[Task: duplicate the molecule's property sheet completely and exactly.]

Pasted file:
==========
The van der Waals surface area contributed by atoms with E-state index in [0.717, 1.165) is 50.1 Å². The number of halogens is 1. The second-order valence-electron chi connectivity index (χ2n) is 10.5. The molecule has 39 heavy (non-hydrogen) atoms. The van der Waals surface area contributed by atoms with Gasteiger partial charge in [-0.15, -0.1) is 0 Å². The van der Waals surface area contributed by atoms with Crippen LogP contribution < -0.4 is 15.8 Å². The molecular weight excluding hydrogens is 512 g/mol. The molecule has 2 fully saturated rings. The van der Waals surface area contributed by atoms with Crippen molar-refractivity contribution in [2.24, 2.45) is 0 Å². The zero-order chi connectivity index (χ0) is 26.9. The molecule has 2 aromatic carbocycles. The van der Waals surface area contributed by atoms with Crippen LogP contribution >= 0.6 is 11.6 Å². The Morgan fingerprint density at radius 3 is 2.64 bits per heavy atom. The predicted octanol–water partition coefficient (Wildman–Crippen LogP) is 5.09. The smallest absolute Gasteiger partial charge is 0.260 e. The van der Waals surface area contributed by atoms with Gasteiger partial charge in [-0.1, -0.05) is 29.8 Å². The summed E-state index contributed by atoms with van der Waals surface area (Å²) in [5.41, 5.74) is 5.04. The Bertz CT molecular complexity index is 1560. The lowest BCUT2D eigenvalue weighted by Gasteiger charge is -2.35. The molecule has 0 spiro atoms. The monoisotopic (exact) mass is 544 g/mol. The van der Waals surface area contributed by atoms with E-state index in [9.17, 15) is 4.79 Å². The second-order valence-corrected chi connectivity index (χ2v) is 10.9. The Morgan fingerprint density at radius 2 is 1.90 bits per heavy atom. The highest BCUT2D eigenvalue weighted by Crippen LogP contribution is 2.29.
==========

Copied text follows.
The van der Waals surface area contributed by atoms with E-state index in [0.717, 1.165) is 50.1 Å². The number of halogens is 1. The second-order valence-electron chi connectivity index (χ2n) is 10.5. The molecule has 39 heavy (non-hydrogen) atoms. The van der Waals surface area contributed by atoms with Gasteiger partial charge in [-0.15, -0.1) is 0 Å². The van der Waals surface area contributed by atoms with Crippen LogP contribution < -0.4 is 15.8 Å². The molecular weight excluding hydrogens is 512 g/mol. The molecule has 2 fully saturated rings. The van der Waals surface area contributed by atoms with Crippen molar-refractivity contribution in [2.24, 2.45) is 0 Å². The zero-order chi connectivity index (χ0) is 26.9. The molecule has 2 aromatic carbocycles. The van der Waals surface area contributed by atoms with Crippen LogP contribution >= 0.6 is 11.6 Å². The Morgan fingerprint density at radius 3 is 2.64 bits per heavy atom. The predicted octanol–water partition coefficient (Wildman–Crippen LogP) is 5.09. The smallest absolute Gasteiger partial charge is 0.260 e. The van der Waals surface area contributed by atoms with Gasteiger partial charge in [-0.1, -0.05) is 29.8 Å². The summed E-state index contributed by atoms with van der Waals surface area (Å²) in [5.41, 5.74) is 5.04. The Bertz CT molecular complexity index is 1560. The lowest BCUT2D eigenvalue weighted by Gasteiger charge is -2.35. The molecule has 0 spiro atoms. The monoisotopic (exact) mass is 544 g/mol. The van der Waals surface area contributed by atoms with E-state index in [9.17, 15) is 4.79 Å². The second-order valence-corrected chi connectivity index (χ2v) is 10.9. The Morgan fingerprint density at radius 2 is 1.90 bits per heavy atom. The highest BCUT2D eigenvalue weighted by Crippen LogP contribution is 2.29.